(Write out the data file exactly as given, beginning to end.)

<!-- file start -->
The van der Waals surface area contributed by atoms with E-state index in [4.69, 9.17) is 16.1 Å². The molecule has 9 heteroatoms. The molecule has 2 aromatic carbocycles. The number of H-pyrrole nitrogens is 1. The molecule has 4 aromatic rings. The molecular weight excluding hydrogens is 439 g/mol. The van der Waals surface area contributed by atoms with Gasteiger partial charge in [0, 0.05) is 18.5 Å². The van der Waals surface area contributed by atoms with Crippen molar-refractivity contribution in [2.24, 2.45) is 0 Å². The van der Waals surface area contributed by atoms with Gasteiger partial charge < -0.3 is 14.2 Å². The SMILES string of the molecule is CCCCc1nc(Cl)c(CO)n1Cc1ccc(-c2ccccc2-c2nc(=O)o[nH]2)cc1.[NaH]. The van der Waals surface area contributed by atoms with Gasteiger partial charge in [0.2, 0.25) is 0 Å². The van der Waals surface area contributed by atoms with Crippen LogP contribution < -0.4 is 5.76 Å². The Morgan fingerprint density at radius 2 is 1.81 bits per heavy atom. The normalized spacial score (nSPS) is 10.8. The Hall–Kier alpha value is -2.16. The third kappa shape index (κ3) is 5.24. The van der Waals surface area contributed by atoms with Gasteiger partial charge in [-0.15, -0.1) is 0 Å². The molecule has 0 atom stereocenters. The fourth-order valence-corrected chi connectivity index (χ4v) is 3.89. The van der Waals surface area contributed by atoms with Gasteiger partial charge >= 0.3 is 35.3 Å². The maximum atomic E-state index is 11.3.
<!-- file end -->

The van der Waals surface area contributed by atoms with E-state index in [4.69, 9.17) is 16.1 Å². The molecule has 9 heteroatoms. The molecule has 2 aromatic carbocycles. The number of H-pyrrole nitrogens is 1. The molecule has 4 aromatic rings. The molecular weight excluding hydrogens is 439 g/mol. The van der Waals surface area contributed by atoms with Gasteiger partial charge in [0, 0.05) is 18.5 Å². The van der Waals surface area contributed by atoms with Crippen molar-refractivity contribution in [2.24, 2.45) is 0 Å². The van der Waals surface area contributed by atoms with Gasteiger partial charge < -0.3 is 14.2 Å². The SMILES string of the molecule is CCCCc1nc(Cl)c(CO)n1Cc1ccc(-c2ccccc2-c2nc(=O)o[nH]2)cc1.[NaH]. The van der Waals surface area contributed by atoms with Gasteiger partial charge in [0.2, 0.25) is 0 Å². The van der Waals surface area contributed by atoms with Crippen LogP contribution < -0.4 is 5.76 Å². The Morgan fingerprint density at radius 2 is 1.81 bits per heavy atom. The normalized spacial score (nSPS) is 10.8. The Hall–Kier alpha value is -2.16. The third kappa shape index (κ3) is 5.24. The van der Waals surface area contributed by atoms with Gasteiger partial charge in [-0.15, -0.1) is 0 Å². The molecule has 0 atom stereocenters. The fourth-order valence-corrected chi connectivity index (χ4v) is 3.89. The van der Waals surface area contributed by atoms with Gasteiger partial charge >= 0.3 is 35.3 Å². The maximum atomic E-state index is 11.3.